Tuesday, 21 March 2017

Irish BSBI conference: last chance to book!

Dactylorhiza kerryensis var. occidentale
Irish botanists are gearing up for one of the highlights of the year - the Irish BSBI conference takes place in Dublin this Saturday at the National Botanic Gardens and it looks an absolute corker, whether you're an experienced botanist or an absolute beginner!

The day kicks off with Ian Denholm (who wears many hats but is also one of BSBI's two expert referees for orchids) talking about Dactylorhiza in Ireland. Having attended one of Ian's orchid talks, I can promise you that he makes even beginner botanists feel that identification of these beautiful but notoriously tricky wildflowers is actually... well, if not easy then at least not impossible!

The Rough Crew in action
With workshops and identification sessions on rushes, aquatics and other tricky taxa throughout the day, and an ID table where you can bring along difficult specimens and pick the brains of some of Ireland's finest botanists, delegates should leave the conference feeling that they've learned a huge amount - as well as having a really fun day in great company!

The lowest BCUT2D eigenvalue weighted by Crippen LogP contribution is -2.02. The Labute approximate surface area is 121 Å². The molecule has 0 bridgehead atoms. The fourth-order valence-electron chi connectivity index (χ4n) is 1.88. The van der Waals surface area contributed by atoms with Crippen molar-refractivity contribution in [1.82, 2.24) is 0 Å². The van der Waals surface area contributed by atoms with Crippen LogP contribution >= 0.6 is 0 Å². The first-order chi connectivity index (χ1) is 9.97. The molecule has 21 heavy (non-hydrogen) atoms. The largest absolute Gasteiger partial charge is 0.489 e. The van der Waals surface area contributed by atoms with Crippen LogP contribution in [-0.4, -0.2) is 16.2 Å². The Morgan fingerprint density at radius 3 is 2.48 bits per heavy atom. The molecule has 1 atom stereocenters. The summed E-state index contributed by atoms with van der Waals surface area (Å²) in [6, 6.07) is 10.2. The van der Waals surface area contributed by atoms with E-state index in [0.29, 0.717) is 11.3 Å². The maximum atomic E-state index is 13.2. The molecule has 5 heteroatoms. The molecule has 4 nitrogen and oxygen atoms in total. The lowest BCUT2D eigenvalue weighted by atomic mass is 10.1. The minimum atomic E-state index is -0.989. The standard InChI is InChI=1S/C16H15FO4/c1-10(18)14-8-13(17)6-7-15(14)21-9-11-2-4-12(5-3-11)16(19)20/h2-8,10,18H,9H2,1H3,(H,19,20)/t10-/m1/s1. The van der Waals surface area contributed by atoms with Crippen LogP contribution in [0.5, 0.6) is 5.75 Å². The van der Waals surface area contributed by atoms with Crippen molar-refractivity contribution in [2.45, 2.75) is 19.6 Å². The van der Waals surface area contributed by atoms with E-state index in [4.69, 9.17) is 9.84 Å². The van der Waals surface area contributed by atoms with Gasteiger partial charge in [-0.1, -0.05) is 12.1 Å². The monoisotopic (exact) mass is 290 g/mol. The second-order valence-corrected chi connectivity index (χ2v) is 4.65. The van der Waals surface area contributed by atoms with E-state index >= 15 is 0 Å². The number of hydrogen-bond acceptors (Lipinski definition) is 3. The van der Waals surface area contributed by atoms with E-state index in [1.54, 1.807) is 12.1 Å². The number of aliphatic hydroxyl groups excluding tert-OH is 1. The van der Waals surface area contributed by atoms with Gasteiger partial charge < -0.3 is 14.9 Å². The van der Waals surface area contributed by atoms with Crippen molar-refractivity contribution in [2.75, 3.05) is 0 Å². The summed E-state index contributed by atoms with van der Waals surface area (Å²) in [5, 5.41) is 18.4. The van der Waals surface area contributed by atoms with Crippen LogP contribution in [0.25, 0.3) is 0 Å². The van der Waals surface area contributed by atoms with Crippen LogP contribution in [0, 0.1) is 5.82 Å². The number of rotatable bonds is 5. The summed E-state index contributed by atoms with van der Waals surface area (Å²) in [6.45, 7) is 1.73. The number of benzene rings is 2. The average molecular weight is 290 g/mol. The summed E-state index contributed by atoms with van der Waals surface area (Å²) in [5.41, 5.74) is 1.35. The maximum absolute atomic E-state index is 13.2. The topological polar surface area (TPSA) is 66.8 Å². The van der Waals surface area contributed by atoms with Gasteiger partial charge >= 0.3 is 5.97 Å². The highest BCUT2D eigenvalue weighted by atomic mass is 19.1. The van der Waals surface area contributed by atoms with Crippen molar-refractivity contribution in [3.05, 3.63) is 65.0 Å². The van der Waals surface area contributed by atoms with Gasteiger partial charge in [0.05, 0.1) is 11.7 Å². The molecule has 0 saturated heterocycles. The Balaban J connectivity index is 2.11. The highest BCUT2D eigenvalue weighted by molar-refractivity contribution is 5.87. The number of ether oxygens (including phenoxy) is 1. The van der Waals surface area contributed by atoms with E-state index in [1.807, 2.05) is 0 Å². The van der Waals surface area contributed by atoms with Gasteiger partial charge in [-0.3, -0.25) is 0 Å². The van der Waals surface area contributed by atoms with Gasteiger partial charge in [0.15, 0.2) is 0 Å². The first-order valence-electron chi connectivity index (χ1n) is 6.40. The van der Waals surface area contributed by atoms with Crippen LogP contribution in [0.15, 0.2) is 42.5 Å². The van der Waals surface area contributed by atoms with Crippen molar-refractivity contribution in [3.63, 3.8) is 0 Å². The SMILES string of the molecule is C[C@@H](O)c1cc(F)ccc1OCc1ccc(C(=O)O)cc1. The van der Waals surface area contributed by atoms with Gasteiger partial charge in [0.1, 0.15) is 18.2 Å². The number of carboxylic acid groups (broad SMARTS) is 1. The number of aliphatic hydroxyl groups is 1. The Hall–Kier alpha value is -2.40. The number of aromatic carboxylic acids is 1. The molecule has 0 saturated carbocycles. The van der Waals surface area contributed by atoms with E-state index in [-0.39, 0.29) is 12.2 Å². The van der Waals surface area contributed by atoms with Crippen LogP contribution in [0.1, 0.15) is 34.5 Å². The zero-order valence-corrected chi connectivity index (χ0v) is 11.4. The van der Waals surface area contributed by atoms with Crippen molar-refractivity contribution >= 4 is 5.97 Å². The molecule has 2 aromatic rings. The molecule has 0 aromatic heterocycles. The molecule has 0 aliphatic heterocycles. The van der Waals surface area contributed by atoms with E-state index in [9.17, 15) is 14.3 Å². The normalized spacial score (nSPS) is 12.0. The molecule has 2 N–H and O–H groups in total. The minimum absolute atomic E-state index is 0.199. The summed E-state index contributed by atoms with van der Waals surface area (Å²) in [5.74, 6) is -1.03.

Also on the menu are talks about Atlas 2020, the celebrated C20th Irish botanist David Webb, the famous Irish Rough Crew and a chance to meet and network with County Recorders from across Ireland, such as the new team in County Cork: Clare, Edwina and Finbarr.

We've extended the booking deadline to give everybody a chance to book - but you'll need to move quickly! Just head over here and get your payment in by Thursday. 

There's a special low rate if you're a student or unwaged, and there's also a reduced rate for County Recorders (a wee thank you for all the amazing work they do!). But even if you have to pay the full non-members' rate - well, at 30 euros for the whole day it's still an amazing bargain!

If you really can't make it, you'll be able to follow all the action via the event's Twitter hashtag #IrishBSBIConference but there's no substitute for being there with all the friendly Irish botanists.